Tackling problem loans now, and selling some or all of the assets, may yield better recoveries than simply hoping for a market revival.
Much of this pain is already priced into CMBS, with senior bonds trading at about 70 cents in the euro or less. While some banks will hold at market levels, others may have only partially written them down after last year reclassifying fair value assets into loans and receivables.
Anecdotal evidence suggests some banks are still holding senior tranches at par. This looks hopelessly optimistic. A raft of recent and looming rating agency downgrades will force them to increase capital reserves and prompt them to sell, even if it means taking a loss.
Prepare for a rocky ride in bricks and mortar.
from Margaret Doyle:
LONDON, July 16 (Reuters) – As befits a former senior civil servant, David Walker has produced a review of governance of British financial institutions that is acutely tuned to political sensitivities. His proposals would make banks more bureaucratic and more regulated, while bankers’ pay will be more open. In short, they will be treated more like the arms of the state that they have become.
Bankers will groan at the 39 draft recommendations for improving their performance, but they have received, one way and another, 1.3 trillion pounds of taxpayer support, or over 20,000 pounds for every man, woman and child in the land.
This alone justifies Walker’s proposals of a more intrusive and prescriptive approach to pay, even though he admits that pay was the least of the many causes of the financial crisis.
Less emotive, but more important, are his proposals on boards and shareholders, whom he clearly feels are the unspoken villains of the piece. Chairmen would become serious figures in financial institutions, responsible for holding dominant chief executives to account. With the enhanced scope of this role, it is unlikely they could do much else, even to chair another (non bank) company.
Non-executives, too, should expect the job to become part-time employment, with training, support and external advice. This would mean the end of the politically-correct drive towards diversity. Conveniently for him, Walker says he has no interest in such agendas. He prefers to push for proper risk committees, taking a view on the macroeconomic environment as described, for example, in Bank of England reports,.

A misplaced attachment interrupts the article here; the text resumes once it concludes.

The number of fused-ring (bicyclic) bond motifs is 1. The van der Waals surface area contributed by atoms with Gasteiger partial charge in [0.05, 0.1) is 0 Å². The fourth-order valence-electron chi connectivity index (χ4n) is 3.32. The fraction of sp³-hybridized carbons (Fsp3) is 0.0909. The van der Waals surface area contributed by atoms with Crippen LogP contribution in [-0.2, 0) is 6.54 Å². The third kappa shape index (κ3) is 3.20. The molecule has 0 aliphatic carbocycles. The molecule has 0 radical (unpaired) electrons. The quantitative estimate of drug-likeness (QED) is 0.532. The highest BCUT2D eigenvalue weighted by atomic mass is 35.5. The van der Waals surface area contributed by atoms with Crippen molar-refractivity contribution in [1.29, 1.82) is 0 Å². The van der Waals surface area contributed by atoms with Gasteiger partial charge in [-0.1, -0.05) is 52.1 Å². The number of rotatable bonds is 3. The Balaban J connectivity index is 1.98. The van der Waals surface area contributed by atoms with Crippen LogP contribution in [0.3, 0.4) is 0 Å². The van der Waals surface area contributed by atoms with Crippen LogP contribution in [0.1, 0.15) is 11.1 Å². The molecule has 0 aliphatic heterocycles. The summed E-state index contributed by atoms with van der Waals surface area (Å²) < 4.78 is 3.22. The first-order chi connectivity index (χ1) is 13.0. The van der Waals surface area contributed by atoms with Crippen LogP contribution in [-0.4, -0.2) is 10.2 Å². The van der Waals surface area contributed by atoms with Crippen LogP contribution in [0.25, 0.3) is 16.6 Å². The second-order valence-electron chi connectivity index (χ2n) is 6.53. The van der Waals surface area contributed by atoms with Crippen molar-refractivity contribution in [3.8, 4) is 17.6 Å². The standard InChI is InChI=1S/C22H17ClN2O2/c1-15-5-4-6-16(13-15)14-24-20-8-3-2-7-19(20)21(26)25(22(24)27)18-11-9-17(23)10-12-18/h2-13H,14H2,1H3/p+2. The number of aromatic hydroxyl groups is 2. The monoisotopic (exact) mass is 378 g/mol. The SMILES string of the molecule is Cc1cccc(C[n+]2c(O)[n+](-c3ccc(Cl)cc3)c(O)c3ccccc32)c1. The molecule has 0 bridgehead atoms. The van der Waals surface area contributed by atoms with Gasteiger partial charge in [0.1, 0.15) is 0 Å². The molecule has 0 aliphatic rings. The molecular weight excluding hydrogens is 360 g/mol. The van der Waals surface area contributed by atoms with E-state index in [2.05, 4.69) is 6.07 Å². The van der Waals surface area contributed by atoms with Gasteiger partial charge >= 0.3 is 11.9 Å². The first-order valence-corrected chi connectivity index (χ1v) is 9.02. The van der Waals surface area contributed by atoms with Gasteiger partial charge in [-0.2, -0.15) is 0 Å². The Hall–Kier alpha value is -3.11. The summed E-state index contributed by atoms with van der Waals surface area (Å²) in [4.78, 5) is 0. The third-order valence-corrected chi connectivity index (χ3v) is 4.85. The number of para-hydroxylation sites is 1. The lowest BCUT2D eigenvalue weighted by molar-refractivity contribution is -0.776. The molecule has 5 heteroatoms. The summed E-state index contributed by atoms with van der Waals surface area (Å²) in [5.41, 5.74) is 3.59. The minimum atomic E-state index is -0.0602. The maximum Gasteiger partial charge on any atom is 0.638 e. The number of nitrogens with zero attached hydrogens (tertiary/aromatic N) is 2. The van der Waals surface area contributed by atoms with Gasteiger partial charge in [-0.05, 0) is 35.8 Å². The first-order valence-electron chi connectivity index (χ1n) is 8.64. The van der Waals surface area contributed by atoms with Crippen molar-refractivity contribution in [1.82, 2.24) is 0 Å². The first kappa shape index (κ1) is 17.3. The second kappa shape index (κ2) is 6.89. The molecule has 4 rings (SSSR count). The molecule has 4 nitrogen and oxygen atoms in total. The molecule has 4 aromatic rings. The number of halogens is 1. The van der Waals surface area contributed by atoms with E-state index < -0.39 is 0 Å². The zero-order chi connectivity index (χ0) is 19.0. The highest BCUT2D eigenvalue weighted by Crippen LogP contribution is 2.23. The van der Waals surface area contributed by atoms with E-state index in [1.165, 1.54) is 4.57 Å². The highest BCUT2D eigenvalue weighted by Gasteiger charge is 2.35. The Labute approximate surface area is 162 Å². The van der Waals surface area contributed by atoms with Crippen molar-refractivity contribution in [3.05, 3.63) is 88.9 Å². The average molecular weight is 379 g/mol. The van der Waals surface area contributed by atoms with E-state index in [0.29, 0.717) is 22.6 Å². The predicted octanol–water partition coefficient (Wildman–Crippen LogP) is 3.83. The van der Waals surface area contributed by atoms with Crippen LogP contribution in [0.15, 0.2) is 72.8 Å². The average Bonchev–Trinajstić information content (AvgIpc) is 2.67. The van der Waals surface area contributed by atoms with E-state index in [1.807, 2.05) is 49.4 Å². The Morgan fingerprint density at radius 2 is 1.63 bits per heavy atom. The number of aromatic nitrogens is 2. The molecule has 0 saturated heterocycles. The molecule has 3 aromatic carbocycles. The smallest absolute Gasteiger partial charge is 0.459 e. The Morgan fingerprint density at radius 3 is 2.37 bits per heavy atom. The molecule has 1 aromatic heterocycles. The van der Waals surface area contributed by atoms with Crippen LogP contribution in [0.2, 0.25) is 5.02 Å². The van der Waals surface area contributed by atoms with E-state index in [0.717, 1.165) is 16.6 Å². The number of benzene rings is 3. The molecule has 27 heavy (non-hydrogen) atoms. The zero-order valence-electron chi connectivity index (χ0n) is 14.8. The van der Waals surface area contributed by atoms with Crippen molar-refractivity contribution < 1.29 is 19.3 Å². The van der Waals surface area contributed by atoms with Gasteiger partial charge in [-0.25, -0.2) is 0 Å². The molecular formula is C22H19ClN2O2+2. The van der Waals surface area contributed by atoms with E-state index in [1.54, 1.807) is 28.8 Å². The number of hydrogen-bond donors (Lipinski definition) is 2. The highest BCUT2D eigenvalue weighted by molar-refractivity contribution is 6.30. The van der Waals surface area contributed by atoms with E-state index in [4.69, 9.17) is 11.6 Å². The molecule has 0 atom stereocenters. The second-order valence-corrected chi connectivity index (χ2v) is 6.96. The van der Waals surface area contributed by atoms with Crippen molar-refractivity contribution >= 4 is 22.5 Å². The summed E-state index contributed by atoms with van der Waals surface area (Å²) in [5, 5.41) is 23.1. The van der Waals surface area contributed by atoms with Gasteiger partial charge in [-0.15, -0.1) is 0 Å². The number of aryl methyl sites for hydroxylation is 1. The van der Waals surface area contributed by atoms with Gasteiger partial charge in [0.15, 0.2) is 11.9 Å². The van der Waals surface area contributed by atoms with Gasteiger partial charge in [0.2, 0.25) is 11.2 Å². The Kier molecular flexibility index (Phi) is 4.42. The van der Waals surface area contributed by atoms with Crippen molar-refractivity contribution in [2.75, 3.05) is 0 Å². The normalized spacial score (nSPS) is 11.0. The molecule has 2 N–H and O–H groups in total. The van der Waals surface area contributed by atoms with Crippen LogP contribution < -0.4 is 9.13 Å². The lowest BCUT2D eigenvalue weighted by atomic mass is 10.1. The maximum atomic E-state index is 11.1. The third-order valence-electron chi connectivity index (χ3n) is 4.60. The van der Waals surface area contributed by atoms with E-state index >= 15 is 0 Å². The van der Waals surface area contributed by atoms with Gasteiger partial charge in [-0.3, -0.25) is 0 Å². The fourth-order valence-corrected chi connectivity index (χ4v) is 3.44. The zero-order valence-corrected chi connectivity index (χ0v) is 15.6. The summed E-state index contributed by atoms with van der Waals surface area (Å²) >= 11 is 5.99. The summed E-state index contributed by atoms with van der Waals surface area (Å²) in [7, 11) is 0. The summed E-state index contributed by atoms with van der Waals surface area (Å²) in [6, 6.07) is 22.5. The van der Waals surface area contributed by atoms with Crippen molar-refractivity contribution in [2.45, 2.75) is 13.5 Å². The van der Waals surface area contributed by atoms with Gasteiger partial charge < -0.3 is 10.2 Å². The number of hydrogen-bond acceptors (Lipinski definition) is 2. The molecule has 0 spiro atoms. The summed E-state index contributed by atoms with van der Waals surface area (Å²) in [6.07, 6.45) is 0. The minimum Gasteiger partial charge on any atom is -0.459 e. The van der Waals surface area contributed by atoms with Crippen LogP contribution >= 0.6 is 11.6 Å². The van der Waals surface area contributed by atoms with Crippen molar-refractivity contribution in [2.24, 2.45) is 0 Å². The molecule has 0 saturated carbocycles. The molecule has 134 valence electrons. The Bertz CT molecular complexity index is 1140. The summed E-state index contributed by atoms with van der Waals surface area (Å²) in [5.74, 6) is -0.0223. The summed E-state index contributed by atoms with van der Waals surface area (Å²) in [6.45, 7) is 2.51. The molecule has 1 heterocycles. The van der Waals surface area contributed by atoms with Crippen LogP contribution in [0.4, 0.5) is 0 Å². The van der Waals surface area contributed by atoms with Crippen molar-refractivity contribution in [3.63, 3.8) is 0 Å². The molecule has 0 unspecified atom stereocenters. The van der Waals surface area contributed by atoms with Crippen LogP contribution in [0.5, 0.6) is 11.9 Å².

Walker is scathing about shareholders, whom he views as complicit at best and responsible, at worst, for the excesses of the boom- as he asks, who demanded all those share buybacks? He wants fund managers to commit to “principles of stewardship”, with a requirement to “engage” with managers at the companies they own.
He’d also like to see a change in board culture, whatever that may mean. This, like his other proposals, sounds sensible, but is mostly wishful thinking. That there is something rotten in the way we do banking in the early 21st century is beyond doubt, but this report, however well-meaning, doesn’t take us any nearer to curing the disease.
Lots of posts and articles are circulating about the Department of Justice’s investigation into the derivatives market and specifically the dealers that own Markit – the administrator of popular credit default swaps indexes and aggregator of CDS prices.
John Kingman has finally stated the obvious. After nine months of near-silence, the civil servant responsible for managing the UK government’s bank shareholdings has piped up to say Britain must be patient in recovering the 35 billion pounds it has so far injected into Royal Bank of Scotland and Lloyds Banking Group.